NC Appeals Court affirms dismissal of Chatham County Confederate monument case

Chatham County removed this Confederate monument from the county courthouse property in 2019. (Carolina Journal file photo)

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  • The N.C. Court of Appeals has ruled unanimously against plaintiffs challenging removal of a Confederate monument from the Chatham County Courthouse property.
  • Appellate judges agreed with a trial court that plaintiffs linked to the United Daughters of the Confederacy lacked legal standing to proceed with a lawsuit.

A unanimous N.C. Court of Appeals panel has affirmed a lower court’s decision to dismiss a lawsuit challenging removal of a Confederate monument at the Chatham County Courthouse in Pittsboro.

Appellate judges agreed Tuesday with trial Judge Susan Bray’s decision in 2019 that plaintiffs associated with the United Daughters of the Confederacy lacked legal standing to file their suit.

The 27-foot-tall monument stood outside the courthouse from 1907 to 2019. It honored Confederate soldiers. Chatham County Commissioners voted in August 2019 to ask UDC to remove the statue at the county’s expense.

Three individuals and the Winnie Davis Chapter 259 of UDC filed suit in October 2019.

“Plaintiffs … alleged that the Monument was an ‘object of remembrance’ that could ‘only be relocated, whether temporarily or permanently,’ in accordance with the provisions of
N.C. Gen. Stat. § 100-2.1, and that the County Commissioners’ vote to remove the
Monument was a ‘proscriptive action’ in violation of the statute,” wrote Appeals Court Judge Valerie Zachary. “The same day, Plaintiffs filed a separate motion for a temporary restraining order to prevent the County Commissioners ‘from attempting to remove, alter, disassemble, or destroy the … Monument[.]’”

Bray dismissed the suit in December 2019. Meanwhile, Chatham County had removed the monument in November.

Appellate judges rejected multiple arguments UDC plaintiffs put forward about their legal standing in the case. They had no standing as taxpayers. They “failed to plead any facts that tend to establish that they had any possessory, proprietary, or contractual interest in the Monument,” Zachary wrote.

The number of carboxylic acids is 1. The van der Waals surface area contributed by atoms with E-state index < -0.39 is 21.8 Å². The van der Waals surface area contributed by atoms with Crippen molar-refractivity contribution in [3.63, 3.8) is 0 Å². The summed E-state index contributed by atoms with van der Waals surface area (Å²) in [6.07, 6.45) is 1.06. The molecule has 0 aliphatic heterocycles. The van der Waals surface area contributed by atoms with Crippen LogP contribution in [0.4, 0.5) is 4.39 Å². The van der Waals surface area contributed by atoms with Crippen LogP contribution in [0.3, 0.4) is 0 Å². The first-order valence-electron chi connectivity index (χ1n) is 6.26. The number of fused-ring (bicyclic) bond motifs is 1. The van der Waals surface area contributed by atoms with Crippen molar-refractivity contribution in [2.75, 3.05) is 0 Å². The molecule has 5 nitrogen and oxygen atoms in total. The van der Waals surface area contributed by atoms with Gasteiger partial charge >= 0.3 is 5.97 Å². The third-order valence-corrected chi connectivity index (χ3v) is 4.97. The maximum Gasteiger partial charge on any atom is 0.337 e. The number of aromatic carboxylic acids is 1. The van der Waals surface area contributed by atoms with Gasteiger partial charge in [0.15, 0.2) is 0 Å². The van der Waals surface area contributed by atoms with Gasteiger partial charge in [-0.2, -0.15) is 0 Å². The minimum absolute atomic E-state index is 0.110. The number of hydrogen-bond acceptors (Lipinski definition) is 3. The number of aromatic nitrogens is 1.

Nor can the plaintiffs claim legal standing because of a state law dealing with Confederate monument removal, Zachary explained. She cited a December 2022 precedent from the state’s highest court.

“As our Supreme Court made plain in United Daughters of the Confederacy, N.C. Gen. Stat. § 100-2.1 does not ‘explicitly authorize[ ] the assertion of a private cause of action for the purpose of enforcing that statutory provision,’” Zachary wrote. “Furthermore, even if N.C. Gen. Stat. § 100-2.1 implicitly authorized a private right of action, Plaintiffs’ allegations, like those in United Daughters of the Confederacy, are inadequate to support that Plaintiffs ‘would be in the class of persons on which the statute confers the right.’”

Judges Julee Flood and Allison Riggs joined Zachary’s opinion.

Chatham County paid more than $44,000 in 2019 to have the monument “carefully dismantled and transported, part of more than $200,000 in expenses related to maintaining security around the area of the monument during a months-long series of meetings, protests and demonstrations in Pittsboro that ultimately resulted in injuries, dozens of arrests and, for a time, statewide and some nationwide attention,” the Chatham News and Record reported in October 2021.

The county paid $300 per month to store the dismantled monument in a Greensboro warehouse as the legal battle continued, according to the 2021 newspaper report.